Most people know a family in which someone has dementia or another chronic condition that affects their ability to care for themselves. That means most of us know someone who is caring for that friend or relative, often at significant cost to their own health, career, and financial security. At some point, the person giving or receiving care may be you.
RAND recognizes that caregiving support is in short supply for these family caregivers and the more than 12 million Americans who need their help with eating, bathing, or managing medications. In addition to the emotional and physical demands of caregiving, workforce productivity suffers as full-time workers often become full-time caregivers. By 2050, people needing help with basic activities will more than double in number, and the United States is woefully unprepared.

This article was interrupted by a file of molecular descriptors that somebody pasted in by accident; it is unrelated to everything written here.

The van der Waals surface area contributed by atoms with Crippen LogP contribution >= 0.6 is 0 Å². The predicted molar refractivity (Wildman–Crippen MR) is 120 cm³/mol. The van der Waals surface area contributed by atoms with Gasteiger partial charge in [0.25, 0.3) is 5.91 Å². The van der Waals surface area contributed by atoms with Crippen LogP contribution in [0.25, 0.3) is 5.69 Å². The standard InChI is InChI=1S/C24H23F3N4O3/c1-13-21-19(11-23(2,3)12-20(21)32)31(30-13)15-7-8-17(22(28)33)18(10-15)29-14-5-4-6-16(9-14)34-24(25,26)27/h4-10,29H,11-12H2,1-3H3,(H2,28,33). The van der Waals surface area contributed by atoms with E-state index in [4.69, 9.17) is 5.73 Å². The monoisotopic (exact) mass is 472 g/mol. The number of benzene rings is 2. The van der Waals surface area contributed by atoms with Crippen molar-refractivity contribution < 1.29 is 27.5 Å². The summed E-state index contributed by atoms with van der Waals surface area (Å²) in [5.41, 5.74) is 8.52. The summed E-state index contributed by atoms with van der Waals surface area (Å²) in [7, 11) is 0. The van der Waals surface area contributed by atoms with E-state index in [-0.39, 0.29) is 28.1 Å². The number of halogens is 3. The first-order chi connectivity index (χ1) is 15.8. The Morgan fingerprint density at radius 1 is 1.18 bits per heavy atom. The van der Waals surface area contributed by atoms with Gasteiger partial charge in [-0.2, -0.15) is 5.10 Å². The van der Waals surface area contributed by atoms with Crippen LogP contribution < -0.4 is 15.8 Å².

The caregiving system is fragmented, costly, and sometimes insufficient. Most efforts to date have been done in isolation: For example, some have focused only on family members who provide care; some on the formal caregiving workforce; and some have looked only at one population in need of care. Promising approaches to getting effective and affordable care to people in the setting they desire are being developed and tested. But most have not been well integrated into the broader health care and social systems, reducing their potential impact.
We need a comprehensive approach that explores solutions across the caregiving landscape—from making care more affordable, to supporting family caregivers, to getting high-quality care to people in the setting they desire. To help head off this looming crisis, RAND has launched the Caregiving Initiative.